Somber celebration of the 50th anniversary of Egyptian cathedral

The 200 icons inside the church are a major attractions for tourists and history students. (Photo/Supplied)
Updated 20 November 2018
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Somber celebration of the 50th anniversary of Egyptian cathedral

  • The windows will tell stories of the martyrs of Alexandria, Tanta and other regions

CAIRO: Egypt celebrated the 50th anniversary of the Cathedral of St. Mark in Abbasia, Cairo, with a mass prayer headed by Pope Tawadros II.
However, the mood was somber because Egypt’s Copts are still grieving over the attack on them in Upper Egypt on Nov. 2, in which seven people died and more than 20 others were injured.
“Fifty years ago was a historic and proud day in this cathedral and in Egypt as we celebrated the opening of this cathedral in the presence of President Gamal Abdel Nasser, Pope Cyril VI (the 116th Pope in the history of the Church) and Emperor Haile Selassie,” said the pope in a sermon. “The emperor of Ethiopia opened this cathedral in 1968 and named it St. Mark after the foundation stone was laid in 1965. It was the largest cathedral in the Middle East.
“Today, we share with the bishops, priests, ladies and children of Sunday schools, a day of joy and celebration.
“Four years ago, we started the architectural development and renovation of the cathedral. Hundreds of engineers, technicians, workers and a large number of companies participated and did a great job. It would have been great to have a celebration to mark the 50th anniversary of the cathedral and to honor the renovation workers, but the circumstances have not allowed it. However, I thank them.”
The pope pointed out that in the church there are about 200 icons (a painting that tells a story), adding that “the icons in the spiritual sense are windows on the sky, each inviting us to heaven.
“The windows will tell stories of the martyrs of Alexandria, Tanta and other regions. There will be an icon to let the community know of his Holiness Pope Kyrolos VI and there will be many others. We will issue a detailed book on all icons.”
The event was broadcast by many media outlets. Director Rida Shawqi said in an exclusive interview with Arab News that Egyptian television used all the facilities and capabilities to convey the celebration of the inauguration of the Cathedral of St. Mark, including 18 cameras which were inside the cathedral as well as drones and the national TV cameras.
According to scholar of Coptic studies Majid Kamel, the architects of the cathedral were engineers Awad Kamel, former dean of the faculty of fine arts at Cairo University, and Salim Kamel Fahmi. They were awarded the job after winning a drawing and design competition that was announced by the patriarchate, and chosen by the committee as the best project among 35 architectural offices. The project was completed in three years. He added that “construction works involved 700 technical workers, 300 builders and 1,000 construction workers. Construction costs amounted to about 350,000 Egyptian pounds ($19,490) — a lot in 1968. Owing to the high cost, the Egyptian Patriarchate launched a fundraising campaign to complete the works. President Abdel Nasser donated 150,000 Egyptian pounds from the national fund to help completion.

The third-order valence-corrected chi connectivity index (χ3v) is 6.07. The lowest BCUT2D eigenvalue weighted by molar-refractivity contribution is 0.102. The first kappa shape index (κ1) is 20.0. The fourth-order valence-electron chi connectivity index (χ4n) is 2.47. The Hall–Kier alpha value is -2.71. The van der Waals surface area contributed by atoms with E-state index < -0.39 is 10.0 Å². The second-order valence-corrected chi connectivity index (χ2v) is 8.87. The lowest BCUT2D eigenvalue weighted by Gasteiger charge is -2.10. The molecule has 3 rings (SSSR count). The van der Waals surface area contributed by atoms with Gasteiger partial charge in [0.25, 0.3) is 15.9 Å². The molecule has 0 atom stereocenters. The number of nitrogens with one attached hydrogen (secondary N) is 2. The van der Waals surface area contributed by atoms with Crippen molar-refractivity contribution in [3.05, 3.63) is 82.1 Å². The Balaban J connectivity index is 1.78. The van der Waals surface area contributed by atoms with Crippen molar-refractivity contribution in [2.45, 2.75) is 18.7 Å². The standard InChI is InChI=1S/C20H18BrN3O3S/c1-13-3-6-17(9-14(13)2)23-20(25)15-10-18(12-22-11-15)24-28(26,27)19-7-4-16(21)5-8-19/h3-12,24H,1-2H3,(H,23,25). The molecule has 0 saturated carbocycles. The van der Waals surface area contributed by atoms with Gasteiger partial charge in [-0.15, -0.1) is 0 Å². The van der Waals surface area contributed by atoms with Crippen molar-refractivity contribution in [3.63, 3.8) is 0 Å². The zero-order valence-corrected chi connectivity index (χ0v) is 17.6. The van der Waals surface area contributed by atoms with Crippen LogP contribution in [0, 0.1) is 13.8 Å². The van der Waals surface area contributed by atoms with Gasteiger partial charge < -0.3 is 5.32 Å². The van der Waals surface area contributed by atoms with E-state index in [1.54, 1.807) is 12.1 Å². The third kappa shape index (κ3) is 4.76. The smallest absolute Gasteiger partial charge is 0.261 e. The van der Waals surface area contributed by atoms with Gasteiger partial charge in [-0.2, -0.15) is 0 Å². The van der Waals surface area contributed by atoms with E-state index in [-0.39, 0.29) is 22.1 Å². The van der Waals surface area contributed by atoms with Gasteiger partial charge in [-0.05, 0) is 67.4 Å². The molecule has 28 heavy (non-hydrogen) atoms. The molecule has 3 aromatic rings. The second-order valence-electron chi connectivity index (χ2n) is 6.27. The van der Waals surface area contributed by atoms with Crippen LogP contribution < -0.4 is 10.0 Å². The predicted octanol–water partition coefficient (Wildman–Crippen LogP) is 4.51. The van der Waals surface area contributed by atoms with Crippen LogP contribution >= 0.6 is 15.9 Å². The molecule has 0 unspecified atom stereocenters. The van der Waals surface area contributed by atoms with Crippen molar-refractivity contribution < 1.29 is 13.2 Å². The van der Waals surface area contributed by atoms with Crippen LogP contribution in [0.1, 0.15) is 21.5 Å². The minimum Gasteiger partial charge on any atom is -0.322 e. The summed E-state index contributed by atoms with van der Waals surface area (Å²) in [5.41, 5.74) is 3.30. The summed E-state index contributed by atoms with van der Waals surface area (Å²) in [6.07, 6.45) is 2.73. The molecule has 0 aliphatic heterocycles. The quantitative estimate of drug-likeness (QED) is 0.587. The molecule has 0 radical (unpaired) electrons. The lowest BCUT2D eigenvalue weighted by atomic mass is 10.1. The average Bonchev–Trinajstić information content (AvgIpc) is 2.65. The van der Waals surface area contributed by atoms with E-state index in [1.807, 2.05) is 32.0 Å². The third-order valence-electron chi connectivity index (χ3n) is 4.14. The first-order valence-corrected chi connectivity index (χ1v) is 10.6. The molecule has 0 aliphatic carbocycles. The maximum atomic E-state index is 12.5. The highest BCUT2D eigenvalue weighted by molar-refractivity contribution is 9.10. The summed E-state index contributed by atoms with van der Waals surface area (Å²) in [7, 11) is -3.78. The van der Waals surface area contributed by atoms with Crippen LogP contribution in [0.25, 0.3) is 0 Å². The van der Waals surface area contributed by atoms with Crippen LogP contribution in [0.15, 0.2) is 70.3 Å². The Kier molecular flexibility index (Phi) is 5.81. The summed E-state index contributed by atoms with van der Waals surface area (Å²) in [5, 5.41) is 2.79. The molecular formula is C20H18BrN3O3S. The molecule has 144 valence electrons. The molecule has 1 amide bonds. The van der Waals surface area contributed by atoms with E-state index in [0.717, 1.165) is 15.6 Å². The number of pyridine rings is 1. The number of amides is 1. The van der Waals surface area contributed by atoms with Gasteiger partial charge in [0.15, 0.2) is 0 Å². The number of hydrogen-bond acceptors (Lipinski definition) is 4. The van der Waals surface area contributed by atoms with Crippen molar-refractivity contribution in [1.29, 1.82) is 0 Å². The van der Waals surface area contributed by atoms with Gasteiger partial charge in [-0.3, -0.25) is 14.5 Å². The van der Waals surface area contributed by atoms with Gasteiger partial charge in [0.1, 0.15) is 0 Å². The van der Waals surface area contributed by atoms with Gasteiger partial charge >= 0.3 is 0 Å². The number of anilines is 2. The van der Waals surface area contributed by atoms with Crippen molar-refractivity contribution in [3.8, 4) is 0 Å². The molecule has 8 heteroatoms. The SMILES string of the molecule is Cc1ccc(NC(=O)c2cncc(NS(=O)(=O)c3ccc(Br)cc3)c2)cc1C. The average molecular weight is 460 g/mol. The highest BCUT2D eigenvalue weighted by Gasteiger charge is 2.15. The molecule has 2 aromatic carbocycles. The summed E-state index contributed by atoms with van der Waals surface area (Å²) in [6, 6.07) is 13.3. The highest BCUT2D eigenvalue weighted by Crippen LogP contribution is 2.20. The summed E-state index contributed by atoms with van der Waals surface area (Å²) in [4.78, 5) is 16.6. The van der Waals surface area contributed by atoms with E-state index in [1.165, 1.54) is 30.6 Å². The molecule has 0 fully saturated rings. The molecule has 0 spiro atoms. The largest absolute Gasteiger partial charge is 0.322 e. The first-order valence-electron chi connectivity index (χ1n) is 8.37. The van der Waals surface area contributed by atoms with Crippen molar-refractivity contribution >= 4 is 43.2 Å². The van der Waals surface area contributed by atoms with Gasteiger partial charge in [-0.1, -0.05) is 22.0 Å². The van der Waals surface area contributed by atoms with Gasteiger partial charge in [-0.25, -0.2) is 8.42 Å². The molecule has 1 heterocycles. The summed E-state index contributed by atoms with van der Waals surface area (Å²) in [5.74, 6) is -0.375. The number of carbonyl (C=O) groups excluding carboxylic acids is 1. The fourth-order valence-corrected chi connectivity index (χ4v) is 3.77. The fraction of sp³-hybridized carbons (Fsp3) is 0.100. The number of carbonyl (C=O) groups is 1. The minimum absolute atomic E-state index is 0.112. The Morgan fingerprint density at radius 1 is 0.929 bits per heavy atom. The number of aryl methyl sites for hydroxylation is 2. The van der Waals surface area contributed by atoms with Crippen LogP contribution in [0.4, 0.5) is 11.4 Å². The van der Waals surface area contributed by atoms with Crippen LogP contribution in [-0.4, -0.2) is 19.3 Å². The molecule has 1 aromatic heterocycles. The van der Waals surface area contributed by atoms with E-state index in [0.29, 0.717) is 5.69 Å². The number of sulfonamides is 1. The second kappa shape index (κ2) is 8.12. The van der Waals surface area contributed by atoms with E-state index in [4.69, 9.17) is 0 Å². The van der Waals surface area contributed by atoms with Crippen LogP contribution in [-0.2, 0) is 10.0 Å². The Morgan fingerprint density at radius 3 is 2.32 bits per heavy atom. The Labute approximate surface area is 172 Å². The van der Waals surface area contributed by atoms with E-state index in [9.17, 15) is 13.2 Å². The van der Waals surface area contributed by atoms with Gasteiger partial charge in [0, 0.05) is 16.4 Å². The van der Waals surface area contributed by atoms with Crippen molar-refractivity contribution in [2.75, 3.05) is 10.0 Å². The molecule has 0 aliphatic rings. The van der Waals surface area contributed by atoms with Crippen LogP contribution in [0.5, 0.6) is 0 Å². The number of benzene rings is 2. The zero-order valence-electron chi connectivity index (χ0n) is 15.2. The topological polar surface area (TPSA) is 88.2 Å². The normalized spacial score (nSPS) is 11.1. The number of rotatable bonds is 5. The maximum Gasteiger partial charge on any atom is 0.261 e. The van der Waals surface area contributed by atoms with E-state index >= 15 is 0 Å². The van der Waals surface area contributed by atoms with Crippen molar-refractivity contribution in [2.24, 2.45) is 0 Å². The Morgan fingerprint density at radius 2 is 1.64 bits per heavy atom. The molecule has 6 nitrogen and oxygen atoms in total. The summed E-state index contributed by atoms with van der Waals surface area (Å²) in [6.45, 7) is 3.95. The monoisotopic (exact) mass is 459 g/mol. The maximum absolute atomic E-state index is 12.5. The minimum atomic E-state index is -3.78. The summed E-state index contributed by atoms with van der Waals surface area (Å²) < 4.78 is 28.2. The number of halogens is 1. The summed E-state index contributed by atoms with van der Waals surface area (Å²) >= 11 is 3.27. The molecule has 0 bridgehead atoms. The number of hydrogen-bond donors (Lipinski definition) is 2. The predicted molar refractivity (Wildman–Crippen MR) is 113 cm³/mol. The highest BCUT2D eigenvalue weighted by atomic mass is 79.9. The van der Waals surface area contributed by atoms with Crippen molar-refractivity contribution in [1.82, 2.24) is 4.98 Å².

A small booklet distributed to attendees of the event explained that the cathedral building is 144 meters long, about 61 meters wide, and has one dome and two lamps, which is in the Egyptian architectural style. It also said that this was the headquarters of the Pope of Alexandria from its inception until now, following the old headquarters in the Church of Alexandria in Azbekiya (central Cairo).
The patriarchal church, adjacent to the cathedral, was attacked on Dec. 11, 2016, killing 29 people and wounding 31. In addition to severe damage to the Church of the Patriarchs, some of the buildings surrounding the cathedral were also damaged. Daesh claimed responsibility for the incident.


Israel locks down Ramallah after two soldiers shot dead

Updated 14 December 2018
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Israel locks down Ramallah after two soldiers shot dead

  • The bloodshed began when Israeli forces shot dead two Palestinians
  • Hours later, a Palestinian gunman killed two Israeli soldiers and wounded a third

AMMAN: Israel was accused on Thursday of humiliating Palestinian President Mahmoud Abbas by placing Ramallah on virtual lockdown amid a 24-hour outbreak of violence in which five people died.

The bloodshed began when Israeli forces shot dead two Palestinians suspected of earlier attacks. Salah Barghouti, 29, was accused of shooting seven Israelis on Sunday at a bus station near the Ofra settlement. Ashraf Naalwa, 23, shot two Israelis dead in the Barkan industrial zone settlement in October.

Hours later, a Palestinian gunman killed two Israeli soldiers and wounded a third when he opened fire at the Ofra bus station.

Israeli forces chased the gunman into Ramallah, where they set up road blocks, launched raids and placed the town under virtual siege. In the hunt for the gunman, a Palestinian was shot dead in Al-Bireh neighborhood of Ramallah.

Abbas Zaki, a leading Fatah official, told Arab News Palestinian frustration was being fueled by Israel. “They barged into Ramallah in violation of existing agreements and came very close to the home of President Abbas.

“What more do people need to see to let them give up on a process when Israelis are willing to humiliate in such a way the father of Palestinian peace?”

Abbas himself condemned the anti-Israeli attacks but blamed Israeli raids as a potential cause.

“The climate created by the policy of repeated intrusions into the cities, the provocations against the sovereignty of the president and the lack of a horizon for peace are what led to this unacceptable violence that we condemn and reject,” he said.